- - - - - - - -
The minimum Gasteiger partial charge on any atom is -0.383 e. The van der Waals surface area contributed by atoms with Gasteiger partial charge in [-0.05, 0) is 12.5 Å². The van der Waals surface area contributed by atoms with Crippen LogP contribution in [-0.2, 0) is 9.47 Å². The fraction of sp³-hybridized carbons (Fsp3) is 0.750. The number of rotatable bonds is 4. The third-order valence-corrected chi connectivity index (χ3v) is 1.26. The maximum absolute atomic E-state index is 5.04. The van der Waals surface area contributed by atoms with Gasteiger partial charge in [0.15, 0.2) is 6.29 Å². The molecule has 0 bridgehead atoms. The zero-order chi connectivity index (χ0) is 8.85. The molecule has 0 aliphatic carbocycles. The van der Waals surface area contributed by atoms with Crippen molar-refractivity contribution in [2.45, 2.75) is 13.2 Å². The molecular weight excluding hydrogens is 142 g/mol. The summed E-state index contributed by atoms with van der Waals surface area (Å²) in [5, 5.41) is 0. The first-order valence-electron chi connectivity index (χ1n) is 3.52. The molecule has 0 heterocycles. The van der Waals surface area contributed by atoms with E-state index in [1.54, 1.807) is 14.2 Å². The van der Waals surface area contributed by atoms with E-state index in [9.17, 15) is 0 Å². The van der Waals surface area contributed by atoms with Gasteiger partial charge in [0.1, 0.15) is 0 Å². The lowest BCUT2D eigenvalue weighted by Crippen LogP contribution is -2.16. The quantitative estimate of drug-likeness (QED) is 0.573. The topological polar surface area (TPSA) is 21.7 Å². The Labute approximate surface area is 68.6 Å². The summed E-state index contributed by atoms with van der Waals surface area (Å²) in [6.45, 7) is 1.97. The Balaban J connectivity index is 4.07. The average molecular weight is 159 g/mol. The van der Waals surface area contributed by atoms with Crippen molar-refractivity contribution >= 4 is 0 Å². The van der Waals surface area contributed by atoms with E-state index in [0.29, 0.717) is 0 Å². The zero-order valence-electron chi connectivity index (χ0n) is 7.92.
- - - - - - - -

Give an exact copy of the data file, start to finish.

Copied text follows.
The minimum Gasteiger partial charge on any atom is -0.383 e. The van der Waals surface area contributed by atoms with Gasteiger partial charge in [-0.05, 0) is 12.5 Å². The van der Waals surface area contributed by atoms with Crippen LogP contribution in [-0.2, 0) is 9.47 Å². The fraction of sp³-hybridized carbons (Fsp3) is 0.750. The number of rotatable bonds is 4. The third-order valence-corrected chi connectivity index (χ3v) is 1.26. The maximum absolute atomic E-state index is 5.04. The van der Waals surface area contributed by atoms with Gasteiger partial charge in [0.15, 0.2) is 6.29 Å². The molecule has 0 bridgehead atoms. The zero-order chi connectivity index (χ0) is 8.85. The molecule has 0 aliphatic carbocycles. The van der Waals surface area contributed by atoms with Crippen molar-refractivity contribution in [2.45, 2.75) is 13.2 Å². The molecular weight excluding hydrogens is 142 g/mol. The summed E-state index contributed by atoms with van der Waals surface area (Å²) in [5, 5.41) is 0. The first-order valence-electron chi connectivity index (χ1n) is 3.52. The molecule has 0 heterocycles. The van der Waals surface area contributed by atoms with E-state index in [1.54, 1.807) is 14.2 Å². The van der Waals surface area contributed by atoms with E-state index in [9.17, 15) is 0 Å². The van der Waals surface area contributed by atoms with Gasteiger partial charge in [0.1, 0.15) is 0 Å². The lowest BCUT2D eigenvalue weighted by Crippen LogP contribution is -2.16. The quantitative estimate of drug-likeness (QED) is 0.573. The topological polar surface area (TPSA) is 21.7 Å². The Labute approximate surface area is 68.6 Å². The summed E-state index contributed by atoms with van der Waals surface area (Å²) in [6.45, 7) is 1.97. The Balaban J connectivity index is 4.07. The average molecular weight is 159 g/mol. The van der Waals surface area contributed by atoms with Crippen molar-refractivity contribution >= 4 is 0 Å². The van der Waals surface area contributed by atoms with E-state index in [0.29, 0.717) is 0 Å². The zero-order valence-electron chi connectivity index (χ0n) is 7.92.